Noncitizen voting language OK'd by Multnomah County committee
The Multnomah County Charter Review Committee has approved language that would amend the county's charter to allow voting by people who aren't U.S. citizens.
The committee's vote Tuesday, July 5, to approve language for the proposed charter change was its last procedural step on the issue.
Voters will be asked to weigh in on whether the county should expand voting access to more groups, including "noncitizens," on the November ballot.
The controversial proposal has garnered support from immigrant rights advocates and legal scholars who argue all people affected by local laws should have a voice in the political system. They add that noncitizens contribute to state and local taxes.
If approved by voters, the charter change would direct county staff to extend the right to vote for county measures and officers "to the fullest extent allowed by law," according to the approved language.
Every six years, the county convenes a charter review committee, comprising 16 members, that reviews the county's charter and recommends changes.
The vote Tuesday was one of several as the committee nears its Aug. 4 deadline to present all of its recommended charter changes to the Multnomah County Board of Commissioners.
The committee approved language to amend the charter to include gender-neutral terms.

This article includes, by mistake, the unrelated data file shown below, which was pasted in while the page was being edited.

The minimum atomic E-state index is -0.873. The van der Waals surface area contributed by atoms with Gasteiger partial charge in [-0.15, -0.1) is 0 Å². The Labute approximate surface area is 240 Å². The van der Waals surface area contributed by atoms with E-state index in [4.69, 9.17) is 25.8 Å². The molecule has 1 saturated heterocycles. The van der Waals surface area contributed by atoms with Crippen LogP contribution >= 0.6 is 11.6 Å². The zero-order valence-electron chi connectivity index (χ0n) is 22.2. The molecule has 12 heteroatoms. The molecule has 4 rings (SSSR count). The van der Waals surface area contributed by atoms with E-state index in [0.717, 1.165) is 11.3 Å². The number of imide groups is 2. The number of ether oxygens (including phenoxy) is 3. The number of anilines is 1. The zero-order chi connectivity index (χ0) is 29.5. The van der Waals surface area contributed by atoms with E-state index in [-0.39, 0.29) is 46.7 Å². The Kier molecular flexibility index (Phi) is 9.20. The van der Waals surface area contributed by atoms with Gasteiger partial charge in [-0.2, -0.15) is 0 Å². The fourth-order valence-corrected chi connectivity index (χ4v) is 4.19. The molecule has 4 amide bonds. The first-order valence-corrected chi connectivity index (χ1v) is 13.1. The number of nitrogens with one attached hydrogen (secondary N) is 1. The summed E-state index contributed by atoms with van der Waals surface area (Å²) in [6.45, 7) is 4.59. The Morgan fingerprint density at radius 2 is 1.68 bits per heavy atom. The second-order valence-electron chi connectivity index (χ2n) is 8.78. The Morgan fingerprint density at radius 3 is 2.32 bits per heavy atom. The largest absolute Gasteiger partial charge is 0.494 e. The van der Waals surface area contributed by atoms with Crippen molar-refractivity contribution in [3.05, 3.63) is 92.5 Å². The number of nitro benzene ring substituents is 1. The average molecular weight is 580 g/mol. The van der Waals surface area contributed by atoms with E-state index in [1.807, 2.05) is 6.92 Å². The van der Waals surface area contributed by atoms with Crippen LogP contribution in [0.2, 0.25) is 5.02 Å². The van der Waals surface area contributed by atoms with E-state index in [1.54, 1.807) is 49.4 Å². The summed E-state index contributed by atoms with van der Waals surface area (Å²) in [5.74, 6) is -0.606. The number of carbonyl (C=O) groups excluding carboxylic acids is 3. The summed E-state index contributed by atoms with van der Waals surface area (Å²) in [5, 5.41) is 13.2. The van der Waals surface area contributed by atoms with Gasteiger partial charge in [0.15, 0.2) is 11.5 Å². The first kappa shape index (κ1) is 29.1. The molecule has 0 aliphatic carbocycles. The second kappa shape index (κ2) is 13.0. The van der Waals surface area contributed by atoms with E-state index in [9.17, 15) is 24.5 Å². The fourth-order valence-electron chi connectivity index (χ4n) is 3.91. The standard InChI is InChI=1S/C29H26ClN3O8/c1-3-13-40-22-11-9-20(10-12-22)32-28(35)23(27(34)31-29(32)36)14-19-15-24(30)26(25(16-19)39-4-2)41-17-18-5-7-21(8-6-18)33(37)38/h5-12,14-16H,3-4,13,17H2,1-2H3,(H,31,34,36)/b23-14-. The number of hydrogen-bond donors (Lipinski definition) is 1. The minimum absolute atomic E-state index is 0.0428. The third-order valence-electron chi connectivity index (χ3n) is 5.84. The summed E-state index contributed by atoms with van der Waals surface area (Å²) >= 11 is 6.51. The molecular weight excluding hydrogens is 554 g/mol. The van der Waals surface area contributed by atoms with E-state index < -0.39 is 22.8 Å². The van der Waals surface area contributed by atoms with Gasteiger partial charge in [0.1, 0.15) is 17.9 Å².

It also advanced other proposed charter changes, including:
• Establishing ranked-choice voting in Multnomah County elections by 2026.
• Changing future charter review committees' timeline, public engagement and member selection process.
• Codifying the county's Good Government Hotline.
• Requiring timely access to records and information by Multnomah County Auditor and including "right to audit" clauses in contracts.
• Establishing a county ombudsman's office.
• Requiring county board members to increase inspections of county jails with the participation of constituents.
The committee is expected to vote at its meeting July 20 on specific charter language for the changes it advanced Tuesday.
After the board hears the committee's final recommendations, the county must resolve any ballot title challenge by Sept. 8 for the charter changes to appear on the ballot for the Nov. 8 election.
To learn more about the charter review committee's recommendations or attend their meetings, click here.
You count on us to stay informed and we depend on you to fund our efforts. Quality local journalism takes time and money. Please support us to protect the future of community journalism.